Journal cover Journal topic
Biogeosciences An interactive open-access journal of the European Geosciences Union
Biogeosciences, 13, 2757-2768, 2016
https://doi.org/10.5194/bg-13-2757-2016
© Author(s) 2016. This work is distributed under
the Creative Commons Attribution 3.0 License.
Research article
11 May 2016
Aligning and synchronization of MIS5 proxy records from Lake Ohrid (FYROM) with independently dated Mediterranean archives: implications for DEEP core chronology
Giovanni Zanchetta1, Eleonora Regattieri2, Biagio Giaccio2, Bernd Wagner3, Roberto Sulpizio4, Alex Francke3, Hendrik Vogel5, Laura Sadori6, Alessia Masi6, Gaia Sinopoli6, Jack H. Lacey7,8, Melanie J. Leng7,8, and Niklas Leicher3 1Dipartimento di Scienze della Terra, University of Pisa, Pisa, Italy
2Institute of Environmental Geology and Geoengineering, IGAG-CNR, Montelibretti, Rome, Italy
3Institute of Geology and Mineralogy, University of Cologne, Cologne, Germany
4Dipartimento di Scienze della Terra e Geoambientali, University of Bari, Bari, Italy
5Institute of Geological Sciences & Oeschger Centre for Climate Change Research, University of Bern, Bern, Switzerland
6Dipartimento di Biologia Ambientale, University of Roma “La Sapienza” Roma, Italy
7Centre for Environmental Geochemistry, School of Geography, University of Nottingham, Nottingham, UK
8NERC Isotope Geosciences Facilities, British Geological Survey, Keyworth, Nottingham, UK
Abstract. The DEEP site sediment sequence obtained during the ICDP SCOPSCO project at Lake Ohrid was dated using tephrostratigraphic information, cyclostratigraphy, and orbital tuning through the marine isotope stages (MIS) 15-1. Although this approach is suitable for the generation of a general chronological framework of the long succession, it is insufficient to resolve more detailed palaeoclimatological questions, such as leads and lags of climate events between marine and terrestrial records or between different regions. Here, we demonstrate how the use of different tie points can affect cyclostratigraphy and orbital tuning for the period between ca. 140 and 70 ka and how the results can be correlated with directly/indirectly radiometrically dated Mediterranean marine and continental proxy records. The alternative age model presented here shows consistent differences with that initially proposed by Francke et al. (2015) for the same interval, in particular at the level of the MIS6-5e transition. According to this new age model, different proxies from the DEEP site sediment record support an increase of temperatures between glacial to interglacial conditions, which is almost synchronous with a rapid increase in sea surface temperature observed in the western Mediterranean. The results show how a detailed study of independent chronological tie points is important to align different records and to highlight asynchronisms of climate events. Moreover, Francke et al. (2016) have incorporated the new chronology proposed for tephra OH-DP-0499 in the final DEEP age model. This has reduced substantially the chronological discrepancies between the DEEP site age model and the model proposed here for the last glacial-interglacial transition.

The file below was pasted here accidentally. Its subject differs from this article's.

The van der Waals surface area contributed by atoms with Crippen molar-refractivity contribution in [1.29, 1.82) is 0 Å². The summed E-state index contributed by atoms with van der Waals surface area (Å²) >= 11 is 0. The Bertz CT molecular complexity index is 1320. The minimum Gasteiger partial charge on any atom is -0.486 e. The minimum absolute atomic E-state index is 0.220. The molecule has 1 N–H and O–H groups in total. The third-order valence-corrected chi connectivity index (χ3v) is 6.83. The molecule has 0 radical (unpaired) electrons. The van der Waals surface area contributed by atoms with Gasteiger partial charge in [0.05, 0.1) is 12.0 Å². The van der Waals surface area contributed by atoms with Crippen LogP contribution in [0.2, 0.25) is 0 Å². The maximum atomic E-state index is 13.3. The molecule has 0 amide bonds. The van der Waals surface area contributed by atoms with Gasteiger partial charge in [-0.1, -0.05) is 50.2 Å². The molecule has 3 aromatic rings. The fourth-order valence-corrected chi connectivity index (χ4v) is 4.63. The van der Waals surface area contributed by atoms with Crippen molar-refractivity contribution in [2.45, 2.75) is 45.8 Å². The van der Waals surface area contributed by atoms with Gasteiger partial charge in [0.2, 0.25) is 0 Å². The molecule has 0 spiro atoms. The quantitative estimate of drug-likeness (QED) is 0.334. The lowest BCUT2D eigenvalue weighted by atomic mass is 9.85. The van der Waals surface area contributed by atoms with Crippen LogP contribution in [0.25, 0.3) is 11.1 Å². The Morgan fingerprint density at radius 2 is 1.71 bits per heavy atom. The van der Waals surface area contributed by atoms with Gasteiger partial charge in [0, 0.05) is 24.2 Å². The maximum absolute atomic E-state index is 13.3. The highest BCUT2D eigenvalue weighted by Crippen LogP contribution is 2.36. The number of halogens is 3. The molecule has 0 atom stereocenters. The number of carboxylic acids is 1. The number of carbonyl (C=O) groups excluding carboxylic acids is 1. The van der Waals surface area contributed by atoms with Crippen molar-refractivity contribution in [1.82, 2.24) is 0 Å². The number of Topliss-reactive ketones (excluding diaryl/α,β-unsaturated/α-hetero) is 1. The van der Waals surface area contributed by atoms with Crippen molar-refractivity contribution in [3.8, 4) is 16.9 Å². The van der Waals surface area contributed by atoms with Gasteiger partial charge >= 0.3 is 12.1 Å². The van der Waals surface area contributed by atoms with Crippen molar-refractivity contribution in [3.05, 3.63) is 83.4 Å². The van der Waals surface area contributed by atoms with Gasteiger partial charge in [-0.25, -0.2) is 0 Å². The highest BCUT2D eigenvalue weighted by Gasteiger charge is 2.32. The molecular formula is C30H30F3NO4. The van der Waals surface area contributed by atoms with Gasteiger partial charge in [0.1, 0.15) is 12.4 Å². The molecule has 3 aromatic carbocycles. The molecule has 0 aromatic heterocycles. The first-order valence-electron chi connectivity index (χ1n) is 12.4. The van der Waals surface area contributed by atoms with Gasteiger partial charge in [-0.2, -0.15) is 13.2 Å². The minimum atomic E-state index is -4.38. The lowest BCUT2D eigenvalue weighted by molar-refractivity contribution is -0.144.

Citation: Zanchetta, G., Regattieri, E., Giaccio, B., Wagner, B., Sulpizio, R., Francke, A., Vogel, H., Sadori, L., Masi, A., Sinopoli, G., Lacey, J. H., Leng, M. J., and Leicher, N.: Aligning and synchronization of MIS5 proxy records from Lake Ohrid (FYROM) with independently dated Mediterranean archives: implications for DEEP core chronology, Biogeosciences, 13, 2757-2768, https://doi.org/10.5194/bg-13-2757-2016, 2016.
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Short summary
Chronology is fundamental in paleoclimatology for understanding timing of events and their origin. In this paper we try to obtain a more detailed chronology for the interval comprised between ca. 140 and 70 ka for the DEEP core in Lake Ohrid using regional independently-dated archives (i.e. speleothems and/or lacustrine succession with well-dated volcanic layers). This allows to insert the DEEP chronology within a common chronological frame between different continental and marine proxy records.
Chronology is fundamental in paleoclimatology for understanding timing of events and their...
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